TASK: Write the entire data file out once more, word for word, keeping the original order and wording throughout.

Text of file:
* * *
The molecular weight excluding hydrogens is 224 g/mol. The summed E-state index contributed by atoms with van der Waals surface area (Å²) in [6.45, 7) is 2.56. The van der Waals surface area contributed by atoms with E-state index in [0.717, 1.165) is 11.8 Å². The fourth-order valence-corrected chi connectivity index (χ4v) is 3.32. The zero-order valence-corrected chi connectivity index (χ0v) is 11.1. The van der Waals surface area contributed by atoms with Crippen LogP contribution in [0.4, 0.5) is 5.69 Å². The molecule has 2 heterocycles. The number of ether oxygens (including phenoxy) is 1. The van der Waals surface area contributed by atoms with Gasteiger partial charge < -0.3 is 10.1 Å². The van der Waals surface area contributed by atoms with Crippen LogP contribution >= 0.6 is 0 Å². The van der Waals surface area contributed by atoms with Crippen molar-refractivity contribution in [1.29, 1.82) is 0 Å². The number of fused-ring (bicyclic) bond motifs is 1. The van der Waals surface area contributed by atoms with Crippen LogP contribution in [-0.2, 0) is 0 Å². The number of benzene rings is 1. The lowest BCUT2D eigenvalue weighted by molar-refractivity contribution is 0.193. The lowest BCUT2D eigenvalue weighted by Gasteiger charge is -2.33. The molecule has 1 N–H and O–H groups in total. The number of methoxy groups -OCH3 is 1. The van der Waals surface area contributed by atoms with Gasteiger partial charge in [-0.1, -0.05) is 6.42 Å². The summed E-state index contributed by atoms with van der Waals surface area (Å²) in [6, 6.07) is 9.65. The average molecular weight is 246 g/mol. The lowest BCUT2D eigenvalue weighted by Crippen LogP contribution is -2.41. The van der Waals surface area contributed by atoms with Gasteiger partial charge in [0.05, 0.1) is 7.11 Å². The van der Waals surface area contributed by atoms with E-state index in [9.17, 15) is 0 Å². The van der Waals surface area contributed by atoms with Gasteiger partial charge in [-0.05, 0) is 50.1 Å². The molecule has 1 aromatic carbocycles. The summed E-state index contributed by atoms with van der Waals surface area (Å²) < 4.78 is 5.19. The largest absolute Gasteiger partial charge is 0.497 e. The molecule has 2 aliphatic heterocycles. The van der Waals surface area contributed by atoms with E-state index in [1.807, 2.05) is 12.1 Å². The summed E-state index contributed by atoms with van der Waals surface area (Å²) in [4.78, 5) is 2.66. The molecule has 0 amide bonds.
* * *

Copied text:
The molecular weight excluding hydrogens is 224 g/mol. The summed E-state index contributed by atoms with van der Waals surface area (Å²) in [6.45, 7) is 2.56. The van der Waals surface area contributed by atoms with E-state index in [0.717, 1.165) is 11.8 Å². The fourth-order valence-corrected chi connectivity index (χ4v) is 3.32. The zero-order valence-corrected chi connectivity index (χ0v) is 11.1. The van der Waals surface area contributed by atoms with Crippen LogP contribution in [0.4, 0.5) is 5.69 Å². The molecule has 2 heterocycles. The number of ether oxygens (including phenoxy) is 1. The van der Waals surface area contributed by atoms with Gasteiger partial charge < -0.3 is 10.1 Å². The van der Waals surface area contributed by atoms with Crippen LogP contribution >= 0.6 is 0 Å². The van der Waals surface area contributed by atoms with Crippen molar-refractivity contribution in [1.29, 1.82) is 0 Å². The number of fused-ring (bicyclic) bond motifs is 1. The van der Waals surface area contributed by atoms with Crippen LogP contribution in [-0.2, 0) is 0 Å². The number of benzene rings is 1. The lowest BCUT2D eigenvalue weighted by molar-refractivity contribution is 0.193. The lowest BCUT2D eigenvalue weighted by Gasteiger charge is -2.33. The molecule has 1 N–H and O–H groups in total. The number of methoxy groups -OCH3 is 1. The van der Waals surface area contributed by atoms with Gasteiger partial charge in [-0.1, -0.05) is 6.42 Å². The summed E-state index contributed by atoms with van der Waals surface area (Å²) in [6, 6.07) is 9.65. The average molecular weight is 246 g/mol. The lowest BCUT2D eigenvalue weighted by Crippen LogP contribution is -2.41. The van der Waals surface area contributed by atoms with Gasteiger partial charge in [0.05, 0.1) is 7.11 Å². The van der Waals surface area contributed by atoms with E-state index in [9.17, 15) is 0 Å². The van der Waals surface area contributed by atoms with Gasteiger partial charge in [-0.05, 0) is 50.1 Å². The molecule has 1 aromatic carbocycles. The summed E-state index contributed by atoms with van der Waals surface area (Å²) < 4.78 is 5.19. The largest absolute Gasteiger partial charge is 0.497 e. The molecule has 2 aliphatic heterocycles. The van der Waals surface area contributed by atoms with E-state index in [1.807, 2.05) is 12.1 Å². The summed E-state index contributed by atoms with van der Waals surface area (Å²) in [4.78, 5) is 2.66. The molecule has 0 amide bonds.